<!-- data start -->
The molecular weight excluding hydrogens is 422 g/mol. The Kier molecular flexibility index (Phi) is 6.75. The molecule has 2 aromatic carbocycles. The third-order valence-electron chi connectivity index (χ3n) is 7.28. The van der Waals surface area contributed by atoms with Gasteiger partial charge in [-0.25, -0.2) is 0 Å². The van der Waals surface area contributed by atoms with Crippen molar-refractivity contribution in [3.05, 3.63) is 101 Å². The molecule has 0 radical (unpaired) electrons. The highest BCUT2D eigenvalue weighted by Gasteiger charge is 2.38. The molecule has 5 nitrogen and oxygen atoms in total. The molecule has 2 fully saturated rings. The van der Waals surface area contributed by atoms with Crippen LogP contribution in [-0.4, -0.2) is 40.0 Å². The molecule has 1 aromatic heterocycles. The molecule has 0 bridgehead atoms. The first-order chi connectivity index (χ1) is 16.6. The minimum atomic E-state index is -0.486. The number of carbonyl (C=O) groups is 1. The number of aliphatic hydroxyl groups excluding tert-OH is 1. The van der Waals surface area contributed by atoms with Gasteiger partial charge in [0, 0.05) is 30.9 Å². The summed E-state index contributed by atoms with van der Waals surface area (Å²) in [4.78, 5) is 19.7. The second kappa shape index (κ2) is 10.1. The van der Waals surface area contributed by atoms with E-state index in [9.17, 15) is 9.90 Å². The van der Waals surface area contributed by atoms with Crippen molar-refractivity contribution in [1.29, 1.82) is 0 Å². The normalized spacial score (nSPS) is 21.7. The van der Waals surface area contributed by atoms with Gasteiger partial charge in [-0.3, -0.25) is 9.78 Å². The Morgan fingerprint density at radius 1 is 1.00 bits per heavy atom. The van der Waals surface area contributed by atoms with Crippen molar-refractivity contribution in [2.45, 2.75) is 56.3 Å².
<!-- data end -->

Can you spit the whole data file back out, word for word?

The molecular weight excluding hydrogens is 422 g/mol. The Kier molecular flexibility index (Phi) is 6.75. The molecule has 2 aromatic carbocycles. The third-order valence-electron chi connectivity index (χ3n) is 7.28. The van der Waals surface area contributed by atoms with Gasteiger partial charge in [-0.25, -0.2) is 0 Å². The van der Waals surface area contributed by atoms with Crippen molar-refractivity contribution in [3.05, 3.63) is 101 Å². The molecule has 0 radical (unpaired) electrons. The highest BCUT2D eigenvalue weighted by Gasteiger charge is 2.38. The molecule has 5 nitrogen and oxygen atoms in total. The molecule has 2 fully saturated rings. The van der Waals surface area contributed by atoms with Crippen LogP contribution in [-0.4, -0.2) is 40.0 Å². The molecule has 1 aromatic heterocycles. The molecule has 0 bridgehead atoms. The first-order chi connectivity index (χ1) is 16.6. The minimum atomic E-state index is -0.486. The number of carbonyl (C=O) groups is 1. The number of aliphatic hydroxyl groups excluding tert-OH is 1. The van der Waals surface area contributed by atoms with Gasteiger partial charge in [0, 0.05) is 30.9 Å². The summed E-state index contributed by atoms with van der Waals surface area (Å²) in [4.78, 5) is 19.7. The second kappa shape index (κ2) is 10.1. The van der Waals surface area contributed by atoms with E-state index in [9.17, 15) is 9.90 Å². The van der Waals surface area contributed by atoms with Crippen molar-refractivity contribution in [1.29, 1.82) is 0 Å². The normalized spacial score (nSPS) is 21.7. The van der Waals surface area contributed by atoms with Gasteiger partial charge in [-0.3, -0.25) is 9.78 Å². The Morgan fingerprint density at radius 1 is 1.00 bits per heavy atom. The van der Waals surface area contributed by atoms with Crippen molar-refractivity contribution in [2.45, 2.75) is 56.3 Å².